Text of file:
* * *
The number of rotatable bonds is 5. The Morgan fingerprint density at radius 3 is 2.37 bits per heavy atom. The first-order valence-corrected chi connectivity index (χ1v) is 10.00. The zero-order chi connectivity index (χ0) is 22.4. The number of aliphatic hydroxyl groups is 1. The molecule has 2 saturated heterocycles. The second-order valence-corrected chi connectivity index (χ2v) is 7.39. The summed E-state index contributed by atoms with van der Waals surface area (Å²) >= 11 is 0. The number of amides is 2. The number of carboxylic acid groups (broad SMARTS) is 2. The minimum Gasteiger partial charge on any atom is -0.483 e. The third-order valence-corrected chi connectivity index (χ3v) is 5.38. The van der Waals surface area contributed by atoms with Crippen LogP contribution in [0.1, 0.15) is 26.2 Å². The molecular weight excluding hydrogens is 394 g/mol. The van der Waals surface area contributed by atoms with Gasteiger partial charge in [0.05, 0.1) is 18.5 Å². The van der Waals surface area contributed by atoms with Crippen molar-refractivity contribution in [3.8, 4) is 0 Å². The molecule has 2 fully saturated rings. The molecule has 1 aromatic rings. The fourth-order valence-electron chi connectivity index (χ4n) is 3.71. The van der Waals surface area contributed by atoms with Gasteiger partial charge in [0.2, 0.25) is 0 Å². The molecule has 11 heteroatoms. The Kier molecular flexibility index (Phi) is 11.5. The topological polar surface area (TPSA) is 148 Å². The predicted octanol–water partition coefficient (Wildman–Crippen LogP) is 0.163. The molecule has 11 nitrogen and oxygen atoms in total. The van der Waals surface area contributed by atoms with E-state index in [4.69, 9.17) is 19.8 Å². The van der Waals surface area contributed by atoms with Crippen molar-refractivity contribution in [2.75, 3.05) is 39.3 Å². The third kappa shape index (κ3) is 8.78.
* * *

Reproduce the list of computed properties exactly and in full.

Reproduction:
The number of rotatable bonds is 5. The Morgan fingerprint density at radius 3 is 2.37 bits per heavy atom. The first-order valence-corrected chi connectivity index (χ1v) is 10.00. The zero-order chi connectivity index (χ0) is 22.4. The number of aliphatic hydroxyl groups is 1. The molecule has 2 saturated heterocycles. The second-order valence-corrected chi connectivity index (χ2v) is 7.39. The summed E-state index contributed by atoms with van der Waals surface area (Å²) >= 11 is 0. The number of amides is 2. The number of carboxylic acid groups (broad SMARTS) is 2. The minimum Gasteiger partial charge on any atom is -0.483 e. The third-order valence-corrected chi connectivity index (χ3v) is 5.38. The van der Waals surface area contributed by atoms with Crippen LogP contribution in [0.1, 0.15) is 26.2 Å². The molecular weight excluding hydrogens is 394 g/mol. The van der Waals surface area contributed by atoms with Gasteiger partial charge in [0.05, 0.1) is 18.5 Å². The van der Waals surface area contributed by atoms with Crippen molar-refractivity contribution in [3.8, 4) is 0 Å². The molecule has 2 fully saturated rings. The molecule has 1 aromatic rings. The fourth-order valence-electron chi connectivity index (χ4n) is 3.71. The van der Waals surface area contributed by atoms with Gasteiger partial charge in [0.2, 0.25) is 0 Å². The molecule has 11 heteroatoms. The Kier molecular flexibility index (Phi) is 11.5. The topological polar surface area (TPSA) is 148 Å². The predicted octanol–water partition coefficient (Wildman–Crippen LogP) is 0.163. The molecule has 11 nitrogen and oxygen atoms in total. The van der Waals surface area contributed by atoms with E-state index in [4.69, 9.17) is 19.8 Å². The van der Waals surface area contributed by atoms with Crippen molar-refractivity contribution in [2.75, 3.05) is 39.3 Å². The third kappa shape index (κ3) is 8.78.